Pfizer ($PFE) hired investigators to dig up dirt on Nigeria's attorney general, hoping to use evidence of corruption to pressure him to drop lawsuits stemming from a controversial meningitis drug trial, according to WikiLeaks' trove of confidential diplomatic cables. Pfizer denied the investigation, calling the notion "preposterous," but said it hasn't seen the documents in question.
As reported by The Guardian--and detailed in a cable from the U.S. embassy in Nigeria--Pfizer's top executive in that country met with embassy officials in April 2009 about the company's investigation of federal attorney Michael Aondoakaa. The probe was designed to "uncover corruption links to...Aondoakaa to expose him and put pressure on him to drop the federal cases," Pfizer's Enrico Liggeri said during that meeting, the cable states.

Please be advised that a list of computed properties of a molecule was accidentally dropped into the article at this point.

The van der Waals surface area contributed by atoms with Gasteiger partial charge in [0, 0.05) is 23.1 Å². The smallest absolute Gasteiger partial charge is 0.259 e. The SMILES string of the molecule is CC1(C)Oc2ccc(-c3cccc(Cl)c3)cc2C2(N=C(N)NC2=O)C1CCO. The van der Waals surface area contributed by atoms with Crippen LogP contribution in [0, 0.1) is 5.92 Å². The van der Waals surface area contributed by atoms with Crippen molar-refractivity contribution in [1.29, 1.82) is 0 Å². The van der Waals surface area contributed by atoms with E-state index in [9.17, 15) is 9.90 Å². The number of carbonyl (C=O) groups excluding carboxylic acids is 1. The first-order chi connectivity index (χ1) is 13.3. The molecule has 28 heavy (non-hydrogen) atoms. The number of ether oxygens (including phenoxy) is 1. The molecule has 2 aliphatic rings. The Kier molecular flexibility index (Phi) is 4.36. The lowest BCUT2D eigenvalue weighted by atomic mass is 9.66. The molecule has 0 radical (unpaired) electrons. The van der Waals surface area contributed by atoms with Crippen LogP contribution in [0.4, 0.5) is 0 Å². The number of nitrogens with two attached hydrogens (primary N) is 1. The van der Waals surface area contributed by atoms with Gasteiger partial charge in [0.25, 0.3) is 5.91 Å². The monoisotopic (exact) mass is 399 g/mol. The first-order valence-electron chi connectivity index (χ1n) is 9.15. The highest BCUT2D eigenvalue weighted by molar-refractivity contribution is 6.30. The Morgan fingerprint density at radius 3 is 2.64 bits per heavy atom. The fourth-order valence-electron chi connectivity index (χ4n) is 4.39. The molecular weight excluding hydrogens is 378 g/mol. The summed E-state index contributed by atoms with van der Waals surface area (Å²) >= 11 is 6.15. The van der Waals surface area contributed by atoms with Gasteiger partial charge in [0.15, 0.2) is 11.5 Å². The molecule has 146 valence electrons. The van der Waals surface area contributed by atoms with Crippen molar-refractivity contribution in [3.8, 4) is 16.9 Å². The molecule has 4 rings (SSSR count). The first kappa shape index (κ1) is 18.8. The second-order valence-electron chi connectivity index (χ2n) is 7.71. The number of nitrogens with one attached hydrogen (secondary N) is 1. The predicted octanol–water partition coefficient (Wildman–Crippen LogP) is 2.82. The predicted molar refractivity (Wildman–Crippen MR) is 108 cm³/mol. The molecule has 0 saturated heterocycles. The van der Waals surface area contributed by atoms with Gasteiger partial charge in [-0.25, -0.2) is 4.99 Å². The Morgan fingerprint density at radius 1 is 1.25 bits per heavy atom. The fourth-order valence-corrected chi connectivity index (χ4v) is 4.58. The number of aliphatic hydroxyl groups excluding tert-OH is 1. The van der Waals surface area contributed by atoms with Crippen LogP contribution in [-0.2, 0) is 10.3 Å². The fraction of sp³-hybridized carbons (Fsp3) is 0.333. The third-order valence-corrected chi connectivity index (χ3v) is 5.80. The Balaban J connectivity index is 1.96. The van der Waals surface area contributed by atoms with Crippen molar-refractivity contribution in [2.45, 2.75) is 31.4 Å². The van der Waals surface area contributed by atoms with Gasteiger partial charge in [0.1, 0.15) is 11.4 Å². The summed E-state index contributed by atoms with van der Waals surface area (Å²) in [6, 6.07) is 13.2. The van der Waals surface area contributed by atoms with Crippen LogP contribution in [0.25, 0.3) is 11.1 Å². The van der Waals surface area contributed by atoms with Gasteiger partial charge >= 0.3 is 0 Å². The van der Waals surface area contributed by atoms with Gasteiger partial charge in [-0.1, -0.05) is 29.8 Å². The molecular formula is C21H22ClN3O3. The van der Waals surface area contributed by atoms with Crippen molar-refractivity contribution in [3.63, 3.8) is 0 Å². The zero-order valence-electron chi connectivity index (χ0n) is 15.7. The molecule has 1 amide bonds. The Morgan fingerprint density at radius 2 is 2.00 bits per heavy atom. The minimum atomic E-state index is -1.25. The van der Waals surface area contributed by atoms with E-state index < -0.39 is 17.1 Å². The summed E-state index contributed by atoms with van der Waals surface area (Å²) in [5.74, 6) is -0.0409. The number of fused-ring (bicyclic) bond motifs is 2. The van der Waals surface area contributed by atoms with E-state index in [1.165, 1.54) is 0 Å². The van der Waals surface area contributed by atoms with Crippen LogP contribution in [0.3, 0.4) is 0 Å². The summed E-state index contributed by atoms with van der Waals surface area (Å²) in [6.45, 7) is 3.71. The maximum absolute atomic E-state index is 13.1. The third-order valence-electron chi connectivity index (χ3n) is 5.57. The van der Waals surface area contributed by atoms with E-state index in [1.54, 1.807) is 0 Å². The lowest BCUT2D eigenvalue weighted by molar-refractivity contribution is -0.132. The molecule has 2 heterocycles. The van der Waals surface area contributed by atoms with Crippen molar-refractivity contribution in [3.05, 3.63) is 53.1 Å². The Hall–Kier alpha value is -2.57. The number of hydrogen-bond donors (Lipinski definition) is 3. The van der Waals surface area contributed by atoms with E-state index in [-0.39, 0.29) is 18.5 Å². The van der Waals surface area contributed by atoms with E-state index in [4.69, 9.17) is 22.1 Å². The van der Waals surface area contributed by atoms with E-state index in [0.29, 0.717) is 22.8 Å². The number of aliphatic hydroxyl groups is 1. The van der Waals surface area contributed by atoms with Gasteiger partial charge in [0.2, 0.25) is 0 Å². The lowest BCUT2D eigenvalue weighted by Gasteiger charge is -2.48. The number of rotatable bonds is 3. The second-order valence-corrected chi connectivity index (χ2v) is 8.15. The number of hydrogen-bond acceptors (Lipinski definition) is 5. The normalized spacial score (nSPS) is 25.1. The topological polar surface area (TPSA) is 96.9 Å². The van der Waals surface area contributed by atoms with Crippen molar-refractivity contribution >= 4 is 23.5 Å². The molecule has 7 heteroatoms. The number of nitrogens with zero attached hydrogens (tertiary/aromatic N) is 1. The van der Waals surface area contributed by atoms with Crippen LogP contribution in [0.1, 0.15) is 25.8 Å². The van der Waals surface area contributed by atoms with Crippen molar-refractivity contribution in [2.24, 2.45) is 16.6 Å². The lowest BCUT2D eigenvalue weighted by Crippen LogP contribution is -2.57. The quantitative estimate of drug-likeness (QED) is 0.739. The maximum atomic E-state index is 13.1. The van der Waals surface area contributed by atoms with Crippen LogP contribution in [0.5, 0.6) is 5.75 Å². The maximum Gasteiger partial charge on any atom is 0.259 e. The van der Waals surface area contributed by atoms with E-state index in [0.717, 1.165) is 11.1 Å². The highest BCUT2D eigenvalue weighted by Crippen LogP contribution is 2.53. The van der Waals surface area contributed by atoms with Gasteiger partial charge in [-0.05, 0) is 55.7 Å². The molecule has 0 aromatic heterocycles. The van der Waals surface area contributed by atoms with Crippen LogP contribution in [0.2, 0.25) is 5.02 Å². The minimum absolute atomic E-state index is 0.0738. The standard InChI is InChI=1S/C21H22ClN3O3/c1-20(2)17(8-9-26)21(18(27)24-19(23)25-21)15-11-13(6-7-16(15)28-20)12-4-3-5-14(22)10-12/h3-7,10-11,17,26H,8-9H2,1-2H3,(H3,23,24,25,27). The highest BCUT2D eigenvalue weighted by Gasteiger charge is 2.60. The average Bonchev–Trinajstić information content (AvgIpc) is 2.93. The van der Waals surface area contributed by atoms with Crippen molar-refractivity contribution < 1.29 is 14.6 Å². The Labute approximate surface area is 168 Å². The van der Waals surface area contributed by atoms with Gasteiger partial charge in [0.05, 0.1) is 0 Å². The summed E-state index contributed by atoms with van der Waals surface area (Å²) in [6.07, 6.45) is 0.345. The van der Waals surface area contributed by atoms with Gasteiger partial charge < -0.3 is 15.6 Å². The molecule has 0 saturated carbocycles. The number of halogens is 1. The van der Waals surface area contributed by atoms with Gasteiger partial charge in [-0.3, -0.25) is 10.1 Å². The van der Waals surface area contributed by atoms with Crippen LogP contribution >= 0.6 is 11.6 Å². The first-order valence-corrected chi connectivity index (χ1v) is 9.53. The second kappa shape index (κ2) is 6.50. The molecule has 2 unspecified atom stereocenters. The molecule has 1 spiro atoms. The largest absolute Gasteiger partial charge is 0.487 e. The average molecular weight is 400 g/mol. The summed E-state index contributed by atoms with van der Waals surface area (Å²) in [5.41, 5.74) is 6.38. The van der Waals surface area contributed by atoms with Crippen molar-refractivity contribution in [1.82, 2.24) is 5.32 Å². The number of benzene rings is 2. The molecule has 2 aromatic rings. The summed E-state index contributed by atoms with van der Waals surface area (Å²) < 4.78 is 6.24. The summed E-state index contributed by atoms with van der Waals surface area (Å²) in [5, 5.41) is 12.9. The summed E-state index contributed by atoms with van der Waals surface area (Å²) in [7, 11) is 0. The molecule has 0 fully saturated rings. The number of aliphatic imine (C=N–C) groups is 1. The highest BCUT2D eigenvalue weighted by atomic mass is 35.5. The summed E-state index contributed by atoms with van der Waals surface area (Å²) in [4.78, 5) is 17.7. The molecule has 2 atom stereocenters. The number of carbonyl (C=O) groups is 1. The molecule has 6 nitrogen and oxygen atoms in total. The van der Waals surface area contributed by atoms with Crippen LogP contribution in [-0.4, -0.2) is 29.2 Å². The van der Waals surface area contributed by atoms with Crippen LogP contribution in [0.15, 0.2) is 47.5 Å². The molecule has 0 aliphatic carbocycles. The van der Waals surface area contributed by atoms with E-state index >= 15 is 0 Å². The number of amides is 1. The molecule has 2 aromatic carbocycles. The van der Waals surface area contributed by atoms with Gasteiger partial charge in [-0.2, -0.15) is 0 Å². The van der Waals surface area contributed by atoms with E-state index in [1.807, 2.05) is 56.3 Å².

Pfizer's plan was to hand off the incriminating info to local media, Liggeri said. Nigerian newspapers had previously published "a series of damaging articles" about Aondoakaa's "alleged" coruption; Liggeri maintained that Pfizer had even more damaging info on the attorney general.
At the time of that meeting--April 9 last year--U.S. media was abuzz with news that Pfizer was close to settling the much-watched litigation over its testing the meningitis drug Trovan on children during an epidemic. Pfizer has always maintained that it conducted the trial properly. The $75 million settlement didn't actually come through until July, but the WikiLeaks cables show that the settlement deal was tentatively reached in April. Pfizer "was not happy" about settling the case, but considered the $75 million figure "reasonable."